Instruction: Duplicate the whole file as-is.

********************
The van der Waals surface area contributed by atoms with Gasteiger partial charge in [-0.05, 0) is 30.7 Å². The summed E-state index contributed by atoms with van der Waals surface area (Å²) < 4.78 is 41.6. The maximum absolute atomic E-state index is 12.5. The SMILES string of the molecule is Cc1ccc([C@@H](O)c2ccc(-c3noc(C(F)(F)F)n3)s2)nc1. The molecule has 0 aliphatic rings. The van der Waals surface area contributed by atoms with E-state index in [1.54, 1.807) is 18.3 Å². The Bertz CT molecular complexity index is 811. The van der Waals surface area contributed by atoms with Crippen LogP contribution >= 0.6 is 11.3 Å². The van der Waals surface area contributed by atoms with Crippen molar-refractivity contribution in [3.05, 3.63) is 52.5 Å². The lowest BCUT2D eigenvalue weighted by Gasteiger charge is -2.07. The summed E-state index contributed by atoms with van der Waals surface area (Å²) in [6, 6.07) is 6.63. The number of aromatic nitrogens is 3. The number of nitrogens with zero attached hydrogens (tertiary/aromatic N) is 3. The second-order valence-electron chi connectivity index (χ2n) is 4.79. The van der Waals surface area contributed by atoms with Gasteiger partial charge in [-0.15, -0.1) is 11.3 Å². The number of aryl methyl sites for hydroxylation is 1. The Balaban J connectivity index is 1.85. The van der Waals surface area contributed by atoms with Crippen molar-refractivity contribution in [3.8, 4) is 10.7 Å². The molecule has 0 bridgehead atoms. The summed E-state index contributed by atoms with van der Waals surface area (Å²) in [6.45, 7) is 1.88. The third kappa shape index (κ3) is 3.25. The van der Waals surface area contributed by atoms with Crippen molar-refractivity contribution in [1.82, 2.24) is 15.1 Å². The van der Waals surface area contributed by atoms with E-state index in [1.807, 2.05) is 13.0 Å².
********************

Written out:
The van der Waals surface area contributed by atoms with Gasteiger partial charge in [-0.05, 0) is 30.7 Å². The summed E-state index contributed by atoms with van der Waals surface area (Å²) < 4.78 is 41.6. The maximum absolute atomic E-state index is 12.5. The SMILES string of the molecule is Cc1ccc([C@@H](O)c2ccc(-c3noc(C(F)(F)F)n3)s2)nc1. The molecule has 0 aliphatic rings. The van der Waals surface area contributed by atoms with E-state index in [1.54, 1.807) is 18.3 Å². The Bertz CT molecular complexity index is 811. The van der Waals surface area contributed by atoms with Crippen LogP contribution >= 0.6 is 11.3 Å². The van der Waals surface area contributed by atoms with Crippen molar-refractivity contribution in [3.05, 3.63) is 52.5 Å². The lowest BCUT2D eigenvalue weighted by Gasteiger charge is -2.07. The summed E-state index contributed by atoms with van der Waals surface area (Å²) in [6, 6.07) is 6.63. The number of aromatic nitrogens is 3. The number of nitrogens with zero attached hydrogens (tertiary/aromatic N) is 3. The second-order valence-electron chi connectivity index (χ2n) is 4.79. The van der Waals surface area contributed by atoms with Gasteiger partial charge in [-0.15, -0.1) is 11.3 Å². The number of aryl methyl sites for hydroxylation is 1. The Balaban J connectivity index is 1.85. The van der Waals surface area contributed by atoms with Crippen molar-refractivity contribution in [3.8, 4) is 10.7 Å². The molecule has 0 bridgehead atoms. The summed E-state index contributed by atoms with van der Waals surface area (Å²) in [6.45, 7) is 1.88. The third kappa shape index (κ3) is 3.25. The van der Waals surface area contributed by atoms with Crippen molar-refractivity contribution in [1.82, 2.24) is 15.1 Å². The van der Waals surface area contributed by atoms with E-state index in [1.807, 2.05) is 13.0 Å².